Kidney Agenesis and Anomalies in Infertile Men with Congenital Absence of Vas Deferens (CAVD)

Document Type : Original Article

Authors

1 Department of Reproductive Imaging, Reproductive Biomedicine Research Center, Royan Institute for Reproductive Biomedicine, ACECR, Tehran, Iran

2 1. Department of Reproductive Imaging, Reproductive Biomedicine Research Center, Royan Institute for Reproductive Biomedicine, ACECR, Tehran, Iran

3 2. Department of Andrology, Reproductive Biomedicine Research Center, Royan Institute for Reproductive Biomedicine, ACECR, Tehran, Iran

Abstract

Background: The congenital vas deferens agenesis (CAVD), that has two forms of Congenital Bilateral Absence of the Vas deferens (CBAVD) and Congenital Unilateral Absence of the Vas deferens (CUAVD), is a rare anomaly in men. We aim at determining the prevalence of the renal anomalies in the patients with the congenital vas deferens agenesis referred for infertility assessment.
Materials and Methods: This cross_ sectional study was carried out on eligible infertile men from 2016 to 2019. A total of 125 infertile men who were suspected for obstructive azoospermia were referred to Ultrasound ward and they were examined by abdominal ultrasound for detecting the genital and kidney anomalies. The study and protocols were approved by the Institutional Ethics Committee. Patients were divided into two groups in terms of CBAVD or CUAVD. Using Chi- square test, kidney anomalies between groups were compared. P. value < 0.05% was considered significant.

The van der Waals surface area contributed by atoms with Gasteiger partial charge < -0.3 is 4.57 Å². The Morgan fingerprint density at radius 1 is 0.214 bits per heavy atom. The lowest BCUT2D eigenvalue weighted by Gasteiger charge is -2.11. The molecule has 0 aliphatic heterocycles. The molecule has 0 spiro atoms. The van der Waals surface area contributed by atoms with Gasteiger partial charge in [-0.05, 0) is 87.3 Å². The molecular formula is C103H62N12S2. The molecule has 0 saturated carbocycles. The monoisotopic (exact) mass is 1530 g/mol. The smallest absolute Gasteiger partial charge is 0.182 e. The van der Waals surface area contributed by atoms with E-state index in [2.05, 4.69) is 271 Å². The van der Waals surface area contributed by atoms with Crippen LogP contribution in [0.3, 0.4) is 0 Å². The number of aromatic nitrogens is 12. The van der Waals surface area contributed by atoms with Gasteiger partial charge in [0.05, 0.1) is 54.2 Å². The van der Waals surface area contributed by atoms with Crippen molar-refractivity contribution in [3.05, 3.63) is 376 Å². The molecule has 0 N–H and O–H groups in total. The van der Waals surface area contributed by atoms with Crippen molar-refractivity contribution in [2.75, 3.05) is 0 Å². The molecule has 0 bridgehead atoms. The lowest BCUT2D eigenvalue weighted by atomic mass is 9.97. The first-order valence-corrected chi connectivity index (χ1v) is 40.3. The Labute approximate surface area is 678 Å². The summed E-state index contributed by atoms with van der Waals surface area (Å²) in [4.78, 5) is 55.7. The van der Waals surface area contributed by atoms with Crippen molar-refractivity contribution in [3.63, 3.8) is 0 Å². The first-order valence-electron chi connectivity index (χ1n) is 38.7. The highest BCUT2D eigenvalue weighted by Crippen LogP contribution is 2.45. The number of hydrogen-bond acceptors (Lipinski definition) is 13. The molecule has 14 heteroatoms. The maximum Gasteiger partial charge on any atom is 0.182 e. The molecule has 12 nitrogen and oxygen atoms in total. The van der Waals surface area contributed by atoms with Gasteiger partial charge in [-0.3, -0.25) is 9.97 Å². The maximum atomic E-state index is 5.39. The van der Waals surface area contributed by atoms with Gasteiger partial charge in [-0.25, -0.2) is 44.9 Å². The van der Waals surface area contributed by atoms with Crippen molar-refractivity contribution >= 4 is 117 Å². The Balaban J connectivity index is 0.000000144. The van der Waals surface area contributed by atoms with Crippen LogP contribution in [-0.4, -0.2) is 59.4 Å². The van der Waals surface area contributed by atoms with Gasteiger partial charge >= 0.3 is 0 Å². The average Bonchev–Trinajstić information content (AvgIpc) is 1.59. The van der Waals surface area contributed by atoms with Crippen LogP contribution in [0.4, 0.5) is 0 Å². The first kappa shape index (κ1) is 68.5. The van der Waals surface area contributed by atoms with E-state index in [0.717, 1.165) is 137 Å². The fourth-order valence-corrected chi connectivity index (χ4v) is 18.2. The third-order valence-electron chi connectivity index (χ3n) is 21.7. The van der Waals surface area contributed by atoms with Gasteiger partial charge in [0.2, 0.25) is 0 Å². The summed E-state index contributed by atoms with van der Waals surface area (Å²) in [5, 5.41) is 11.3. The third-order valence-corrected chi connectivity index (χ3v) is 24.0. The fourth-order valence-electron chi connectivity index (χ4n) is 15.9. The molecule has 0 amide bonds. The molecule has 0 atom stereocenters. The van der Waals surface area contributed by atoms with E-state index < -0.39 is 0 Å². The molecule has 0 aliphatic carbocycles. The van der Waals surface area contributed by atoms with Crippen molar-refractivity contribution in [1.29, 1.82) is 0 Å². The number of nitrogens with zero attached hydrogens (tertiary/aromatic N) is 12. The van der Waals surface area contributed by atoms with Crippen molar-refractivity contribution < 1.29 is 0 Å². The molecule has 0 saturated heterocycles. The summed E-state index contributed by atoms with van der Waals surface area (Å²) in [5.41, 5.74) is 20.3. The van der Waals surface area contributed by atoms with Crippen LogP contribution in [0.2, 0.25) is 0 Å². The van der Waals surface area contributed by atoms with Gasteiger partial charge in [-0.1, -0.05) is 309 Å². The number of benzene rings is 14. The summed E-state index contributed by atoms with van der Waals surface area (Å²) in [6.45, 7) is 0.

Results: The mean age of participants was 33.05±6.35. Out of 125 referred patients, the CAVD was approved in 110 men. The frequency of CBAVD was 66 (52.8%) and the frequency of CUAVB was 44 (35.2%) (Left side CUAVB = 23, right side CUAVB = 21). The coexistence of the vas deferens and the kidney agenesis was seen in 12 men (11%). Although the percentage of kidney agenesis in the CBAVD and the CUAVD groups was 9.1% and 1.8%, respectively, the difference was not significant (P=0.07).
Conclusion: In CAVD cases, the renal agenesis should be ruled out with transabdominal ultrasound examination since it could not be detected by routine laboratory tests or transrectal ultrasound examination. Ultrasound examination is an accessible, safe and non-invasive method. If patients become aware of the unilateral kidney agenesis, they will take care of the remained kidney and look for the prognosis of their problem.

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